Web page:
But I know a secret.

    Based on nothing more than glaring silence from anonymous officials of AAPC, I know that my question of whether the NPI number improves care did not go unnoticed by a few knowledgeable and sharp individuals. They know enough not to touch a transparently trick question. The answer of course is: The NPI number does nothing to improve patient care. (Gasp!)

    There’s more. Five years ago informatics experts (coders), promised that the ten digit identification number for providers will speed payments lightning fast. When is the last time you heard that fib? I cannot fault abundant optimism, AAPC, but by now you are surely aware that physicians have had to wait for a year or more for payment because of foul-ups at NPPES. Some have had to take out loans to pay the salaries of coding professionals and other new IT members of their staffs.

    And as far as “improving” patient care? That would be worse than a fib. That would be called a harmful lie that upsets me in a very personal way. I know where it is documented that dental patients have been forced to leave dentists they preferred simply because one-third of the dentists in Texas do not have NPI numbers. BCBSTX requires that their clients only see dentists who have the numbers. Otherwise, the client has to pay their dental bill in full and BCBSTX isn’t even obligated to refund the employer the insurance premium. Yet BCBSTX sales reps tell these employers that their employees can see any Texas dentist they choose.

    I’m sorry. Sometimes I ramble.

    To keep it fair, I will ask if there is anyone who would like to point out the benefits of the NPI number. Your AAPC members and many others, including enthusiastic newbie coders, are interested in hearing from leaders of the organization. Many careers are built upon the complexities caused by digitalization and informatics. I don’t blame you for the complications. After all, you don’t make the rules – you just get along with them really well. It’s like our unavoidably complicated tax code and accountants. Accountants call themselves professionals. So why the hell shouldn’t you?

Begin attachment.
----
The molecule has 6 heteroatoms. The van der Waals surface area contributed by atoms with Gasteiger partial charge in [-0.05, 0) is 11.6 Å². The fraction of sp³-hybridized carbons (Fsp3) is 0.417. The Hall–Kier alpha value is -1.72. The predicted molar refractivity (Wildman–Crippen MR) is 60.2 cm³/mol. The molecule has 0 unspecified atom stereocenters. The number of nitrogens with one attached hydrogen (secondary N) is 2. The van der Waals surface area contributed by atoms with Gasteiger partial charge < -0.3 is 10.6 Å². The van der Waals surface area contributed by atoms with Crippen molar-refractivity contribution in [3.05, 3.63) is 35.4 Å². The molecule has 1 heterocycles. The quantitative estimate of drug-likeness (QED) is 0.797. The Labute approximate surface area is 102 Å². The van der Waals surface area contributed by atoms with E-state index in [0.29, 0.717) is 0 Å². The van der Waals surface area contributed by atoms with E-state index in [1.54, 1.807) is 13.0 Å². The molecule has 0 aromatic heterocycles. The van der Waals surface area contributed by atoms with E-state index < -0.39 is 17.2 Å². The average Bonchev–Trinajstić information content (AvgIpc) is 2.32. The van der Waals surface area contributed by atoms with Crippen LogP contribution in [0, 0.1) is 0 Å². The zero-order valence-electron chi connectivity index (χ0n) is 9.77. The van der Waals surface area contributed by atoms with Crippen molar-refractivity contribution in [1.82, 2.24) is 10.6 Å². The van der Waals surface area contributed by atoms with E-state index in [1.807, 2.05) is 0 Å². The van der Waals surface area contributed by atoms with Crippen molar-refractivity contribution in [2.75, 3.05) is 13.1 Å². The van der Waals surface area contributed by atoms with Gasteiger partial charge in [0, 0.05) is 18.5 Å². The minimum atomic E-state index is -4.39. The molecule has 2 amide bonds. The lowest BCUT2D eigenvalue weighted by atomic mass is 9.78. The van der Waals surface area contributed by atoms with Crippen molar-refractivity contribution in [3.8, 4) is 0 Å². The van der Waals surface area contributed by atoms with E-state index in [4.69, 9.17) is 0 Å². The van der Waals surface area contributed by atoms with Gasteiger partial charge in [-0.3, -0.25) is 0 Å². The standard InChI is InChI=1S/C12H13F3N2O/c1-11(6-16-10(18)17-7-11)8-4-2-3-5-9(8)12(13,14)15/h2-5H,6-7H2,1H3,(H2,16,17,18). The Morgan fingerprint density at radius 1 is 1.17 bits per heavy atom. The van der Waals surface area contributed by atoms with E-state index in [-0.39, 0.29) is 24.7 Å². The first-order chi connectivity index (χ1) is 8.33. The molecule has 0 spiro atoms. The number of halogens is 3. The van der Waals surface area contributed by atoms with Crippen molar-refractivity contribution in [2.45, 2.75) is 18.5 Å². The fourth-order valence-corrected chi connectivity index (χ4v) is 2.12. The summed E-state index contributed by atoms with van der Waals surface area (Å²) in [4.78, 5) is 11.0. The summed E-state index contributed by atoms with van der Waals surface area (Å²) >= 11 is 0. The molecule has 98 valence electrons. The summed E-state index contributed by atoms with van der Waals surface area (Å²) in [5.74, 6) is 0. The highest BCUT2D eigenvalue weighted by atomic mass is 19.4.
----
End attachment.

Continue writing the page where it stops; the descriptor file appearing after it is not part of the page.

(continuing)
Let me say that I am grateful that you believe enough in transparency that this comment remains posted. It wouldn’t surprise me if someone briefly considered deleting it until they discovered that it will be on the PennWell forum and probably on the Medical Executive-Post anyway. And of course, we can all see that you chose the honorable thing to do.

    The NPI fallacy reminds me of a scene in the Mike Judge movie “Idiocracy,” when a character 500 years in the future named Frito is asked why fields are fruitlessly irrigated with a politically-correct brand of green colored sports drink instead of water. Frito, who got his law degree from Costco, doesn’t even have to suffer minimal thought before he quickly repeats what he’s heard so many times, “’Cause it’s got ‘lectrolytes.”

    Grnerod finds it incredible that I don’t have an NPI number. “How on earth are you billing and getting paid without an NPI?”

    I told him (?) that I don’t work if I don’t get paid. Call me an old school radical.

    D. Kellus Pruitt DDS